Several anti-ErbB3 monoclonal antibodies are under development and have been brought to clinical trials for a variety of indications such as breast, colorectal and ovarian cancers, given the known role of ErbB3 in resistance to therapy [30, 51, 52]. In this context, our data warrant the use of these antibodies in trials of triple combination with a BRAF and a MEK inhibitor with the intent to further improve response rates and achieve more durable disease control.

MATERIALS AND METHODS

Cell lines and treatments

Human melanoma cell lines MST-L, WM266, LOX IMVI, M14, A375, MALME 3-M, M229, M262, M263, M397, WM115 were cultured in RPMI supplemented with 10% FBS. To evaluate ErbB3, AKT and ERK 1/2 signaling and neuregulin (HRG) expression melanoma cells were serum starved for 24 h and treated with vemurafenib and/or trametinib at different doses and time-points and incubated or not with 20 μg/ml of anti-ErbB3 mAbs A4, A3 alone or in combination. To determine the effects on melanoma proliferation, seeded at 1 * 105/well, cell lines were treated with increasing concentrations (from 0, 002 to 1 μM) of vemurafenib and/or trametinib alone or in combination with anti-ErbB3 mAbs for 10 days. To generate vemurafenib-resistant WM266 human melanoma cells, they were treated for about two months with increasing drug concentrations every two weeks (from 50 nM to 10 μM). To analyze the possible internalization and degradation of ErbB3, cells were stimulated with HRG at 100 ng/ml or incubated with A3, A4 alone or in combination at 37°C for different time as indicated. For the visualization of the cell surface, plasma membranes were labeled with Vybrant DiL cell labeling solution for 1 h at 4°C before fixation. To induce LysoTracker internalization, cells were incubated with LysoTracker-Red for 1 h at 37°C and then fixed. For proliferation assays, cells were incubated with the anti-ErbB3 monoclonals for 1 h at 37°C and then stimulated with 30 ng/ml HRG for 48 or 72 h.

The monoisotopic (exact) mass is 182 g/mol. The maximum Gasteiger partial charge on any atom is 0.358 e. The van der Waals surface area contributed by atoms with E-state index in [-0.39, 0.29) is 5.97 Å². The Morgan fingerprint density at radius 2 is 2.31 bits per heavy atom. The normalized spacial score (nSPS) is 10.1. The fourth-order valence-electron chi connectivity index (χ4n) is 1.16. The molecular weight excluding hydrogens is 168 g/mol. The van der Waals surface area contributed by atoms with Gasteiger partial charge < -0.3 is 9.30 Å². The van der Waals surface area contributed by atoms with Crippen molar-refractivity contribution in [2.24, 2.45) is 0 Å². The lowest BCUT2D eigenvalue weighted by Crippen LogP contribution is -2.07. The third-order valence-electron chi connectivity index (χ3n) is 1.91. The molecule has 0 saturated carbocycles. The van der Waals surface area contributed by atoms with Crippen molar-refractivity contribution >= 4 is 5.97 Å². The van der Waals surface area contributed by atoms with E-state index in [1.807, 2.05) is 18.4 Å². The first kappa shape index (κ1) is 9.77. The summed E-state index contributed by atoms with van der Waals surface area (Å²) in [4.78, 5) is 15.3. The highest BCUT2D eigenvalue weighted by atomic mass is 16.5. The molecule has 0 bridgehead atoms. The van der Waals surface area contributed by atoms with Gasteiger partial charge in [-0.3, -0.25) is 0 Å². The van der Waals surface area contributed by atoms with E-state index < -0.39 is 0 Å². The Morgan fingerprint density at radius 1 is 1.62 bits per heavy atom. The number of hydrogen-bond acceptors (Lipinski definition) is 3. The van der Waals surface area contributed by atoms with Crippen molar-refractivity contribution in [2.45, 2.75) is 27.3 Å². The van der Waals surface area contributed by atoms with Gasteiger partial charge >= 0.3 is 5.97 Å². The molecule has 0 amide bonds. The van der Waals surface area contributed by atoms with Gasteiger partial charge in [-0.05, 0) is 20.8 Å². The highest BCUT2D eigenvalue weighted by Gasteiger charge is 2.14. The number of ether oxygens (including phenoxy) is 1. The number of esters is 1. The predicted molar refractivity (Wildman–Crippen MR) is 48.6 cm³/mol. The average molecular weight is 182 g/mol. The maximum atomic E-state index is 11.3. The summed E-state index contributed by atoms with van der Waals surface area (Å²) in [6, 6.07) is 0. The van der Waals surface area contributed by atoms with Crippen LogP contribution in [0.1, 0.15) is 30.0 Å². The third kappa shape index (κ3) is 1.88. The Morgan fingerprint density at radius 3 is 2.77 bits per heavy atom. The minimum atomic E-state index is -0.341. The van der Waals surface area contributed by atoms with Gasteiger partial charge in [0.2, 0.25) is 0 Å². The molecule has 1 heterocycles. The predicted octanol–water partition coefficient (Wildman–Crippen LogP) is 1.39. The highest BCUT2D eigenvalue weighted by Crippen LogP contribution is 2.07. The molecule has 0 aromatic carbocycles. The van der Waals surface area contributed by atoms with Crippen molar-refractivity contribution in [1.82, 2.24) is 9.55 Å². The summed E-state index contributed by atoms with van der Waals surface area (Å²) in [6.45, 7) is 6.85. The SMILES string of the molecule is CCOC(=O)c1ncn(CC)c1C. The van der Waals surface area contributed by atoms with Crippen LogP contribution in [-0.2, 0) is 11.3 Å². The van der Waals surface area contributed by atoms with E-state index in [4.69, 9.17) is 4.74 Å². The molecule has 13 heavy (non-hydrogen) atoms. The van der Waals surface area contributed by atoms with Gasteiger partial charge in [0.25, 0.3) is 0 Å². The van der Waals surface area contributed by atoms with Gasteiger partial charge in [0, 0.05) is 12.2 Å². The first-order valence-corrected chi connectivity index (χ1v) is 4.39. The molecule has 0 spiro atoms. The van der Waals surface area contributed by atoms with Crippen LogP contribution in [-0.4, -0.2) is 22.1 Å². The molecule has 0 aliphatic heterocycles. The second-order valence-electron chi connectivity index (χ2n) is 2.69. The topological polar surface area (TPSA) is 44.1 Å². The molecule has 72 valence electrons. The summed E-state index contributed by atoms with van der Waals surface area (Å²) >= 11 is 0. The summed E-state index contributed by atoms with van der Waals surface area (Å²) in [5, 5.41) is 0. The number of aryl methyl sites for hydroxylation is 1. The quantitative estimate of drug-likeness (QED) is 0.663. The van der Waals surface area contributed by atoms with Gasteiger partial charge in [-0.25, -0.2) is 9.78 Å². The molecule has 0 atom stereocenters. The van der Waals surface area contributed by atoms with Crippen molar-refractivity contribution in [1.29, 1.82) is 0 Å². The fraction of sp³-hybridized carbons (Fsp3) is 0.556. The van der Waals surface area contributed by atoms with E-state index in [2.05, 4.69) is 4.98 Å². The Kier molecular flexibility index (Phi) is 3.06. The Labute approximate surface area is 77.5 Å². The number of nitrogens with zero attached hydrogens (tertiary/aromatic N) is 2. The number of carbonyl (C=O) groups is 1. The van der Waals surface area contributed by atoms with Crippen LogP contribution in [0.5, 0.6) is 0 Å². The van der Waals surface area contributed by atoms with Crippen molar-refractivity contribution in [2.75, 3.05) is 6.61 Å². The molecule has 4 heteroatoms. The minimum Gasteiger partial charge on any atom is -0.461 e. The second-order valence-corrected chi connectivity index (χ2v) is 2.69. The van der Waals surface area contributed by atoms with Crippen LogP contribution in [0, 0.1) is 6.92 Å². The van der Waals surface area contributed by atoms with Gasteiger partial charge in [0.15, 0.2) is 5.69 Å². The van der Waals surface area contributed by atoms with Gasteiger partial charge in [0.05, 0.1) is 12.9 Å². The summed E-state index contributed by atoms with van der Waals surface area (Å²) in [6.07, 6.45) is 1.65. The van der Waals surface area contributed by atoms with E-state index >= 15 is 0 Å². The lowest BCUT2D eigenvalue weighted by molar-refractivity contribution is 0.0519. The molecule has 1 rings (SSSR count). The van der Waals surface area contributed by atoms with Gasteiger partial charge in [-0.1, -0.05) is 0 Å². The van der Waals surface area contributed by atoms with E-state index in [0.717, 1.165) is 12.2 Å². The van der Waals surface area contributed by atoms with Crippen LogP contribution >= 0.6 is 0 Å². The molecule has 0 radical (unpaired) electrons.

Antibodies and reagents

Antibodies against AKT, ERK 1/2, phospho-ErbB3 (Y1289), phospho-AKT (S473), phospho-ERK 1/2 (T202/204), anti-pH2A.X, anti-pH3 and anti-cleaved-PARP were purchased from Cell Signaling Technology. Anti-ErbB3, anti-P27, anti-Cyclin D1, anti-CDK4, anti-UBI and anti-GAPDH were obtained from Santa Cruz Biotechnology. Anti-rabbit and anti-mouse were purchased from AbCam. Anti ErbB3 antibodies A3 and A4 have been described previously [2830]. The two anti-ErbB3 antibodies are all of the IgG1 isotype (EM unpublished observation). Vemurafenib and trametinib were obtained from Selleck Chemicals. TaqMan probes for ErbB3, NRG1 and housekeeping gene 18S were purchased from Applied Biosystems. The rabbit anti-Ki67 polyclonal antibodies were from Zymed Laboratories. FITC-conjugated goat anti-mouse IgG was obtained from Cappel Research Products. Texas Red-conjugated goat anti-rabbit IgG were from Jackson Immunoresearch Laboratories. DAPI was purchased from Sigma. Vybrant DiI cell labeling solution was from Invitrogen. LysoTracker-Red was obtained from Molecular Probes.

Immunofluorescence analysis

Melanoma cells, grown on coverslips and incubated with the monoclonals A3, A4 alone or in combination and/or stimulated with HRG were fixed with 4% paraformaldehyde in PBS for 30 min at 25°C followed by treatment with 0.1 M glycine for 20 min at 25°C and with 0.1% Triton X-100 for an additional 5 min at 25°C to allow permeabilization. To evaluate cell proliferation, cells were then incubated for 1 h at 25°C with the rabbit anti-Ki67 polyclonal antibodies. The primary antibodies were visualized using goat anti-mouse IgG-FITC and goat anti-rabbit IgG-Texas Red for 30 min at 25°C. To induce LysoTracker internalization, cells were incubated with LysoTracker-Red for 1 h at 37°C and then fixed. Nuclei were stained with DAPI. Coverslips were finally mounted with mowiol for observation. To assess the extent of colocalization of fluorescence signals, cells were scanned in a series of 0.5 μm sequential sections with an ApoTome System (Zeiss) connected with an Axiovert 200 inverted microscope (Zeiss); image analysis was then performed by the Axiovision software and 3D reconstruction of a selection of three central out of the total number of the serial optical sections was shown in each figure. Quantitative analysis of the extent of colocalization was performed using Zeiss KS300 3.0 Image Processing system. The mean ± standard error (SE) percent of colocalization was calculated, analyzing a minimum of 50 cells for each treatment randomly taken from three independent experiments. Percentage of Ki67-positive cells was obtained counting for each treatment a total of 500 cells, randomly observed in 10 microscopic fields from three different experiments. Results have been expressed as mean values ± standard errors (SE). p-values were calculated using Student t-test, and significance level has been defined as p < 0.05.

Western blot analysis